A closed city or closed town is a settlement where travel or residency restrictions are applied so that specific authorization is required to visit or remain overnight. They may be sensitive military establishments or secret research installations that require much more space or freedom than is available in a conventional military base. There may also be a wider variety of permanent residents including close family members of workers or trusted traders who are not directly connected with its clandestine purposes.
Many closed cities existed in the Soviet Union until its collapse in 1991. After 1991, a number of them still existed in the CIS countries, especially Russia. In modern Russia, such places are officially known as "closed administrative-territorial formations" (закрытые административно-территориальные образования, zakrytye administrativno-territorial'nye obrazovaniya, or ЗАТО ZATO for short).
A company town is a place where practically all stores and housing are owned by the one company that is also the main employer. Company towns are often planned with a suite of amenities such as stores, houses of worship, schools, markets and recreation facilities. They are usually bigger than a model village ("model" in the sense of an ideal to be emulated).
Some company towns have had high ideals, but many have been regarded as controlling and/or exploitative. Others developed more or less in unplanned fashion, such as Summit Hill, Pennsylvania, United States, one of the oldest, which began as an LC&N Co. mining camp and mine site nine miles (14.5 km) from the nearest outside road.
- "Company town" | 2016-07-27 | 69 Upvotes 70 Comments
This is a list of present-day cities by the time period over which they have been continuously inhabited as a city. The age claims listed are generally disputed. Differences in opinion can result from different definitions of "city" as well as "continuous habitation" and historical evidence is often disputed. Caveats (and sources) to the validity of each claim are discussed in the "Notes" column.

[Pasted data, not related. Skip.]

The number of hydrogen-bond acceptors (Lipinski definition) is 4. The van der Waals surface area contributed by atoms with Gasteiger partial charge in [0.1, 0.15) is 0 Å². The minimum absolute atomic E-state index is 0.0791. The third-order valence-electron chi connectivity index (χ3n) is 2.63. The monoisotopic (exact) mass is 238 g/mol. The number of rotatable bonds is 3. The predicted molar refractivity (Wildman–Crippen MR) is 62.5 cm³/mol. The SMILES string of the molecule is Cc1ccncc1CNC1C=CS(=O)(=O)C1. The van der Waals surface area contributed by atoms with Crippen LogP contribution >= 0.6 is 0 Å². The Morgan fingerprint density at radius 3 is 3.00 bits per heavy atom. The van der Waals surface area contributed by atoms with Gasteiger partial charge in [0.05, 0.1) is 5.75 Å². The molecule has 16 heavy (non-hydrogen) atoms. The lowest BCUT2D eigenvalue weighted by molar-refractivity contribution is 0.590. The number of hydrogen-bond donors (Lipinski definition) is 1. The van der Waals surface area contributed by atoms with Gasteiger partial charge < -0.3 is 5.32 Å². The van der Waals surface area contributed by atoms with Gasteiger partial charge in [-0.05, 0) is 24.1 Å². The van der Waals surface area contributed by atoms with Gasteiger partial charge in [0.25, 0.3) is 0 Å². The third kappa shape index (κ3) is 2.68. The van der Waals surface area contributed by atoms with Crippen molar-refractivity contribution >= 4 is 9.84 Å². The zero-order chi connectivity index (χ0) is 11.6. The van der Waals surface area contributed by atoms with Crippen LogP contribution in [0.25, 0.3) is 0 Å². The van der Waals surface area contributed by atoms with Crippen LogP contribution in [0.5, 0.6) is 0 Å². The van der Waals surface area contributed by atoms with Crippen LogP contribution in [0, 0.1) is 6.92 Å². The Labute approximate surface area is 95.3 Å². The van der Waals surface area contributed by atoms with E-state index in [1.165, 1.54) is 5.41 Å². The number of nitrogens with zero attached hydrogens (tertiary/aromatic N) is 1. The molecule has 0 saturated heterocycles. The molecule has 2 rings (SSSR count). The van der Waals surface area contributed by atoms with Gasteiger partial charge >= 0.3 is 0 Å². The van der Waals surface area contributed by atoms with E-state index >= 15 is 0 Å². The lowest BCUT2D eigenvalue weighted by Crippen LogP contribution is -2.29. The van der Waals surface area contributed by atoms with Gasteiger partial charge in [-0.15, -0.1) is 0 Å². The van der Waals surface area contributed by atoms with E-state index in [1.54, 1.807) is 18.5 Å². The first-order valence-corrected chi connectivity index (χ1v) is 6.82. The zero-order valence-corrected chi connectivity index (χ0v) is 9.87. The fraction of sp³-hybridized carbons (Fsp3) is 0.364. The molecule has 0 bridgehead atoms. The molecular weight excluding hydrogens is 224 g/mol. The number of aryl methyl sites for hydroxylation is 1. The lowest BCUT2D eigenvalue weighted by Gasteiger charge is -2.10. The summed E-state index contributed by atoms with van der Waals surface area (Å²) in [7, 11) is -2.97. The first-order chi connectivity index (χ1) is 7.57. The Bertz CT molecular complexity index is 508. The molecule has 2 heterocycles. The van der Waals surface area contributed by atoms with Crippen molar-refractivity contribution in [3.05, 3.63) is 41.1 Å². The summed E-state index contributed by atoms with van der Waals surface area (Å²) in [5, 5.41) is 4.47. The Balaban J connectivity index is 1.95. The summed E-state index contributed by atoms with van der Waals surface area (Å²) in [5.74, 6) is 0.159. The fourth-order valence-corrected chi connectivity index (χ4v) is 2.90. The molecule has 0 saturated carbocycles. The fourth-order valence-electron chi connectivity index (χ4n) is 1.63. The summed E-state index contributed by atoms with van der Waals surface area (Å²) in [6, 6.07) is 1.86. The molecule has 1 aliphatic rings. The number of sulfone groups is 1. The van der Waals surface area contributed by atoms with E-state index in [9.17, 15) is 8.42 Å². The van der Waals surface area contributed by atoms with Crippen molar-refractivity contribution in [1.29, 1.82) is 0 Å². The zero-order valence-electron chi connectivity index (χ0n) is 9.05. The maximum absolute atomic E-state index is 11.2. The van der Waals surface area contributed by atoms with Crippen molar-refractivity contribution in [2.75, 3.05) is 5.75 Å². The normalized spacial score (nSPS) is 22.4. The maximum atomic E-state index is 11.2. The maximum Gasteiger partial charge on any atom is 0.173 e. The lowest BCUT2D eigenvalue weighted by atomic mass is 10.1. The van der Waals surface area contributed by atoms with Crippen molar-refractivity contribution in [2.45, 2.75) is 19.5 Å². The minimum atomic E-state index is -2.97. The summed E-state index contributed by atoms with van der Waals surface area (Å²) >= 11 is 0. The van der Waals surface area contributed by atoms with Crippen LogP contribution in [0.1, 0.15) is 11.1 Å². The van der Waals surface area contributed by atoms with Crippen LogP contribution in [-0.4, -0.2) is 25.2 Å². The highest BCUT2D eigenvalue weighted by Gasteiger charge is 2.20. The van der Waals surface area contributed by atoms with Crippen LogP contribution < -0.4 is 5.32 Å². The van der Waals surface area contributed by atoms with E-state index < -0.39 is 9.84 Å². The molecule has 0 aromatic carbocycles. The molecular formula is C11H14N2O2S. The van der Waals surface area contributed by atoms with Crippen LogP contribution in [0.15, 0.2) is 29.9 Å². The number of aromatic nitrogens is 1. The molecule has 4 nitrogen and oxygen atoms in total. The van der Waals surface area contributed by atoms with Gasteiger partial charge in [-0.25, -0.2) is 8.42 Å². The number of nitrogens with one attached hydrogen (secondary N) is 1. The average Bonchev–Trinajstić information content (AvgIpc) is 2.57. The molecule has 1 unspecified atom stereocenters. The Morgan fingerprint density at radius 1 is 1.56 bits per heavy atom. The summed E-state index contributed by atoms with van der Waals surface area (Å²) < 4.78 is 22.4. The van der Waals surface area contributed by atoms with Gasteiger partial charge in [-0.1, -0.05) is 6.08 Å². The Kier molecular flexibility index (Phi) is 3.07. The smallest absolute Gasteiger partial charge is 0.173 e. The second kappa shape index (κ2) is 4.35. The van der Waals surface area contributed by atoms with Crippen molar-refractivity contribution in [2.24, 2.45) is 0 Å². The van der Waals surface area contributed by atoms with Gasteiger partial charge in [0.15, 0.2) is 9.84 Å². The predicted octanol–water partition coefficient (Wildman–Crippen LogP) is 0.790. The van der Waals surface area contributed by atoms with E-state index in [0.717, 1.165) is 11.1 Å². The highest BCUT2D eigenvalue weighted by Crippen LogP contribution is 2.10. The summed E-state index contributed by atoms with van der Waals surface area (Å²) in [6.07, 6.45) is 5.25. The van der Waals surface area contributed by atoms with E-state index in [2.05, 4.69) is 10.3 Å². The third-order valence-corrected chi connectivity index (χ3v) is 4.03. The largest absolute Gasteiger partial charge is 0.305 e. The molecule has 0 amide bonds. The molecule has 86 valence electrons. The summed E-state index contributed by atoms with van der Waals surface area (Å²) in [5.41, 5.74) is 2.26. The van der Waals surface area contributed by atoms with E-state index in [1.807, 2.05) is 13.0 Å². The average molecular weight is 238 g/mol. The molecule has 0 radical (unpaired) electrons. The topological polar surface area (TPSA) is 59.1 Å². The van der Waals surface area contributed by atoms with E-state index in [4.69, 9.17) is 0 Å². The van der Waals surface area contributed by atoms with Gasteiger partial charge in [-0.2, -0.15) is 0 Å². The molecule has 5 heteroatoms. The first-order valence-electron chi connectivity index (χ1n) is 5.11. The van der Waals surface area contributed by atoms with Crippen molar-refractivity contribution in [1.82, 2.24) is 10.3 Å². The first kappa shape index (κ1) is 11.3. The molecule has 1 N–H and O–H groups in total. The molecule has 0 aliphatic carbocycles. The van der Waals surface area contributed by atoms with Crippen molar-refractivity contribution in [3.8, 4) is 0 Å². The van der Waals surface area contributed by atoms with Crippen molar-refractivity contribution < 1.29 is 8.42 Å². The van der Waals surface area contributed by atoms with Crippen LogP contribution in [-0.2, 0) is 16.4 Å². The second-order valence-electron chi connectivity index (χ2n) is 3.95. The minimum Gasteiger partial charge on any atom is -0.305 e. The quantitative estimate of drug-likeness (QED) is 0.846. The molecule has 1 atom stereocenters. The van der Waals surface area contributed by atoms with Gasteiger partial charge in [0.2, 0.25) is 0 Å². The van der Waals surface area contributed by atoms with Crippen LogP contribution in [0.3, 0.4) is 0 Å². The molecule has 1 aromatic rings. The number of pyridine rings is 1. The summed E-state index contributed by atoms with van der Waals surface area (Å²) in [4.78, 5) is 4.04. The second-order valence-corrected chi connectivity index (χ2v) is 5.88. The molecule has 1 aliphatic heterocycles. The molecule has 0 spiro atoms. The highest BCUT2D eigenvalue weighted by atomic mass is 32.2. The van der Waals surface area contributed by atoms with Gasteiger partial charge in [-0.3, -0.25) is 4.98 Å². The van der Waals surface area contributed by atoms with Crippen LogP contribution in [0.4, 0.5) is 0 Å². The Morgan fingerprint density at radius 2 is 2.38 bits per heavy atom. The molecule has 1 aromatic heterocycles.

- "List of oldest continuously inhabited cities" | 2020-04-22 | 323 Upvotes 214 Comments
The world's most livable cities is an informal name given to any list of cities as they rank on an annual survey of living conditions. In addition to providing clean water, clean air, adequate food and shelter, a ‘livable’ city must also generate a sense of community and offer hospitable settings for all, especially young people, to develop social skills, a sense of autonomy and identity.
Regions with cities commonly ranked in the top 50 include Australia, New Zealand, Canada and Europe. Three examples of such surveys are Monocle's "Most Liveable Cities Index", the Economist Intelligence Unit's "Global Liveability Ranking", and "Mercer Quality of Living Survey". Numbeo has the largest statistics and survey data based on cities and countries. Deutsche Bank's Liveability Survey is another ranking of cities by quality of life.
- "Most Livable Cities" | 2021-07-25 | 16 Upvotes 8 Comments
Ramsar (Persian: رامسر, also Romanized as Rámsar and Ránsar; formerly, Sakht Sar) is the capital of Ramsar County, Mazandaran Province, Iran. In 2012 its population was 33,018, in 9,421 families.
Ramsar lies on the coast of the Caspian Sea. It was also known as Sakhtsar in the past. The climate of Ramsar is hot and humid in summer and mild in winter. The proximity of the forest and the sea in this city has given a special beauty to this city and this attracts tourists in all seasons. Ramsar has an airport. The city of Ramsar was a small village in western Mazandaran until the Qajar period, and during the first Pahlavi period, with the rule of Reza Shah and with the support of the government, it became a beautiful city with many tourist facilities.
Ramsar is the westernmost county and city in Mazandaran. It borders the Caspian Sea to the north, Gilan province to the west, Qazvin Province to the south, and Tonekabon to the east.
Ur was an important Sumerian city-state in ancient Mesopotamia, located at the site of modern Tell el-Muqayyar (Arabic: تل ٱلْمُقَيَّر) in south Iraq's Dhi Qar Governorate. Although Ur was once a coastal city near the mouth of the Euphrates on the Persian Gulf, the coastline has shifted and the city is now well inland, on the south bank of the Euphrates, 16 kilometres (9.9 miles) from Nasiriyah in modern-day Iraq. The city dates from the Ubaid period circa 3800 BC, and is recorded in written history as a city-state from the 26th century BC, its first recorded king being Mesannepada.
The city's patron deity was Nanna (in Akkadian, Sin), the Sumerian and Akkadian moon god, and the name of the city is in origin derived from the god's name, UNUGKI, literally "the abode (UNUG) of Nanna". The site is marked by the partially restored ruins of the Ziggurat of Ur, which contained the shrine of Nanna, excavated in the 1930s. The temple was built in the 21st century BC (short chronology), during the reign of Ur-Nammu and was reconstructed in the 6th century BC by Nabonidus, the last king of Babylon. The ruins cover an area of 1,200 metres (3,900 ft) northwest to southeast by 800 metres (2,600 ft) northeast to southwest and rise up to about 20 metres (66 ft) above the present plain level.
- "Ur" | 2022-11-12 | 509 Upvotes 103 Comments